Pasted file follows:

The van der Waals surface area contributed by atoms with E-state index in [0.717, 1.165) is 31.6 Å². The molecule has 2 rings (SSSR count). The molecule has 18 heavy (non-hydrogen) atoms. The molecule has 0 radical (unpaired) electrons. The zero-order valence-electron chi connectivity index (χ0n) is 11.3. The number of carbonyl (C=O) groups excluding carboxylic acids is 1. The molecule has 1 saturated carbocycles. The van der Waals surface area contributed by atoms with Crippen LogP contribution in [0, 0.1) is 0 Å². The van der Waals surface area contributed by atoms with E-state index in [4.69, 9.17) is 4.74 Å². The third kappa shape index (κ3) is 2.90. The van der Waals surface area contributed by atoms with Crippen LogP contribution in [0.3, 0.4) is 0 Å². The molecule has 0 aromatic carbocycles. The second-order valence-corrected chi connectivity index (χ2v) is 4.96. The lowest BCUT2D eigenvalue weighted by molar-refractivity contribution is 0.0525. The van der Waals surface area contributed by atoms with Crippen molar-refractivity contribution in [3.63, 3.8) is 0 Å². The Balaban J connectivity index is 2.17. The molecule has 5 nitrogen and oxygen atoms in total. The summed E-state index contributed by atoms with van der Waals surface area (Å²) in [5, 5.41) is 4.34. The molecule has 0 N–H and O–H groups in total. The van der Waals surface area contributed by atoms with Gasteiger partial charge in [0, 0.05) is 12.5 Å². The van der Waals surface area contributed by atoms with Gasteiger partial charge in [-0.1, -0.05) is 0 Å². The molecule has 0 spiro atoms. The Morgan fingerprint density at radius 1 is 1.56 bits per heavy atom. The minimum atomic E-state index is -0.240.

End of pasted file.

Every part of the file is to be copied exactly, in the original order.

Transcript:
The van der Waals surface area contributed by atoms with E-state index in [0.717, 1.165) is 31.6 Å². The molecule has 2 rings (SSSR count). The molecule has 18 heavy (non-hydrogen) atoms. The molecule has 0 radical (unpaired) electrons. The zero-order valence-electron chi connectivity index (χ0n) is 11.3. The number of carbonyl (C=O) groups excluding carboxylic acids is 1. The molecule has 1 saturated carbocycles. The van der Waals surface area contributed by atoms with Crippen LogP contribution in [0, 0.1) is 0 Å². The van der Waals surface area contributed by atoms with E-state index in [4.69, 9.17) is 4.74 Å². The third kappa shape index (κ3) is 2.90. The van der Waals surface area contributed by atoms with Crippen LogP contribution in [0.3, 0.4) is 0 Å². The molecule has 0 aromatic carbocycles. The second-order valence-corrected chi connectivity index (χ2v) is 4.96. The lowest BCUT2D eigenvalue weighted by molar-refractivity contribution is 0.0525. The van der Waals surface area contributed by atoms with Crippen molar-refractivity contribution in [3.63, 3.8) is 0 Å². The Balaban J connectivity index is 2.17. The molecule has 5 nitrogen and oxygen atoms in total. The summed E-state index contributed by atoms with van der Waals surface area (Å²) in [5, 5.41) is 4.34. The molecule has 0 N–H and O–H groups in total. The van der Waals surface area contributed by atoms with Gasteiger partial charge in [0, 0.05) is 12.5 Å². The van der Waals surface area contributed by atoms with Gasteiger partial charge in [-0.1, -0.05) is 0 Å². The molecule has 0 spiro atoms. The Morgan fingerprint density at radius 1 is 1.56 bits per heavy atom. The minimum atomic E-state index is -0.240.